Are You New to Outlook?
If you’re an Outlook newbie, or just want to learn the basics after using the popular email client for a while, then the best place to start is with a simple “getting started” guide. Don’t worry if there is any terminology that you do not understand. This is just the first step in getting your head around this time management and communications application.
As long as you can comprehend the principle of an email client (to send and receive messages) and that various organizational techniques must be used to keep the software running efficiently, then you should be off to a great start. Being able to install the application doesn’t hurt either.
- Getting Started With Microsoft Outlook
- Understanding Microsoft Outlook - Organizing Outlook
- Understanding Microsoft Outlook - How to Install MS Outlook
- Guide to Microsoft Outlook 2010 Installation
Email Basics for Newbies
Newcomers to Outlook will of course want to perform one primary task – send email. To do this, you must setup an account. This will be one that already exists, provided by one of the following: your ISP, a webmail service, your employer or associated with a domain that you have purchased.
As well as being able to send and receive messages, an Outlook newbie should be able to delete messages easily in a variety of ways, as well as use the platform to receive email messages from multiple accounts.
- Creating Email Addresses in Outlook
- Effective Email Techniques
- How to Delete Email Accounts Microsoft Outlook
- Using Outlook 2010 to Receive Yahoo Email
Email for Experts
After you have been running Outlook for a few days, you should be looking to extend your abilities with the software. For instance, rather than sending a standard email, you might be more interested in sending a secure email using SSL. Rather than simply organizing Outlook, you may wish to set up email folders. This is particularly useful if you have an IMAP email connection.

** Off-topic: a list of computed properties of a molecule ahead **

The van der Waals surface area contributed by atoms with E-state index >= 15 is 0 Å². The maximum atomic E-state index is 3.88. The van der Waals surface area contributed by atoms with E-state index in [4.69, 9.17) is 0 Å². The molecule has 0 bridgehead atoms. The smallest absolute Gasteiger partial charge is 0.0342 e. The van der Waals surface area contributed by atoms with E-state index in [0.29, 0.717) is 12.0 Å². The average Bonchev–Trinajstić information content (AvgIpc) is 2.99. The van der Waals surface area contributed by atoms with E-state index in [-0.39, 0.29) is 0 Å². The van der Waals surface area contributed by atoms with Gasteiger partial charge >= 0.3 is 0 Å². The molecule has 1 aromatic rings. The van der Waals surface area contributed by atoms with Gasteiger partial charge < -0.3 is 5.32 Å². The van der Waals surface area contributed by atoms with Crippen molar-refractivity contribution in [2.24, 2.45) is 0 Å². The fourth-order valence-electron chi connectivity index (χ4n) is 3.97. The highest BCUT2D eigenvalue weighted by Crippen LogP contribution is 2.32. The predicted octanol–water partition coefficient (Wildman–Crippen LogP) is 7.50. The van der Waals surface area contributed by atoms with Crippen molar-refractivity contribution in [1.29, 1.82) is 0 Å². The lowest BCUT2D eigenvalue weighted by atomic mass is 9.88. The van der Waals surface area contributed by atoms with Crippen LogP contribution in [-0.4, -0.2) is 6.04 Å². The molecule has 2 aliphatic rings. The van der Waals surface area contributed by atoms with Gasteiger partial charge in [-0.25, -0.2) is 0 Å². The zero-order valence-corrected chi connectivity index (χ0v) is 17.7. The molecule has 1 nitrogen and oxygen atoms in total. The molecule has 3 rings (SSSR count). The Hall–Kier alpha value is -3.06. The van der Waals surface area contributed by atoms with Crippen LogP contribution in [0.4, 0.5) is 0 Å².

Adding and changing email addresses should also be something you are able to do at this stage, as is copying emails and importing messages from other email clients (or from Outlook backups).
Spam blocking is something you simply must understand if you are to enjoy trouble-free use of Outlook. Unsolicited messages are extremely inconvenient and at times inappropriate.
- Can I Send Secure Emails with Microsoft Outlook?
- How to Set Up Email Folders on Microsoft Outlook
- How to Change Email Addresses in Outlook - A Guide
- Wondering How to Copy Outlook Email Messages?
- Importing Emails in Microsoft Outlook
- Spam Blocking in Microsoft Outlook - A Tutorial
- An Easy Guide for Transferring Outlook to a New Computer
Archiving Emails in Outlook
Creating a backup of your emails could be vital for continued long-term use, especially if you use a POP server. It isn’t too difficult to back up emails, contacts and other data in Outlook, as long as your system is correctly configured. Any problems here can be overcome by using a different approach, such as saving your emails to your hard disk drive in HTML format, for instance.